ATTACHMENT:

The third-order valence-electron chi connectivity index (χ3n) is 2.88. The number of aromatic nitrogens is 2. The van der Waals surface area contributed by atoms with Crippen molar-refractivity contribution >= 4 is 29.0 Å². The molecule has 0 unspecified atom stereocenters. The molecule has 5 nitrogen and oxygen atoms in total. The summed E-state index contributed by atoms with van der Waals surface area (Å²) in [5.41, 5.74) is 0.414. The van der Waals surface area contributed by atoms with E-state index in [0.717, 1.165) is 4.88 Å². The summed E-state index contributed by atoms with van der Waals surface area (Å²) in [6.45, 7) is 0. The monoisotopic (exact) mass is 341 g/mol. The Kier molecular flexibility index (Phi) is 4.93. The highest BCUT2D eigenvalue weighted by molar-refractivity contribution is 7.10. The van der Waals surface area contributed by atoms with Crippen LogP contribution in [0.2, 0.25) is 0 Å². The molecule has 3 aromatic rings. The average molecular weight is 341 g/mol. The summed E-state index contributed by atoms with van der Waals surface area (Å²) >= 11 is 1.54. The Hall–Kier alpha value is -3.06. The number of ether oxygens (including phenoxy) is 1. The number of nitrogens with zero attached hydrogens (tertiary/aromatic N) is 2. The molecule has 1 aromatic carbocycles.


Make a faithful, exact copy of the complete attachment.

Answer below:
The third-order valence-electron chi connectivity index (χ3n) is 2.88. The number of aromatic nitrogens is 2. The van der Waals surface area contributed by atoms with Crippen molar-refractivity contribution >= 4 is 29.0 Å². The molecule has 0 unspecified atom stereocenters. The molecule has 5 nitrogen and oxygen atoms in total. The summed E-state index contributed by atoms with van der Waals surface area (Å²) in [5.41, 5.74) is 0.414. The van der Waals surface area contributed by atoms with E-state index in [0.717, 1.165) is 4.88 Å². The summed E-state index contributed by atoms with van der Waals surface area (Å²) in [6.45, 7) is 0. The monoisotopic (exact) mass is 341 g/mol. The Kier molecular flexibility index (Phi) is 4.93. The highest BCUT2D eigenvalue weighted by molar-refractivity contribution is 7.10. The van der Waals surface area contributed by atoms with Crippen LogP contribution in [0.2, 0.25) is 0 Å². The molecule has 3 aromatic rings. The average molecular weight is 341 g/mol. The summed E-state index contributed by atoms with van der Waals surface area (Å²) >= 11 is 1.54. The Hall–Kier alpha value is -3.06. The number of ether oxygens (including phenoxy) is 1. The number of nitrogens with zero attached hydrogens (tertiary/aromatic N) is 2. The molecule has 1 aromatic carbocycles.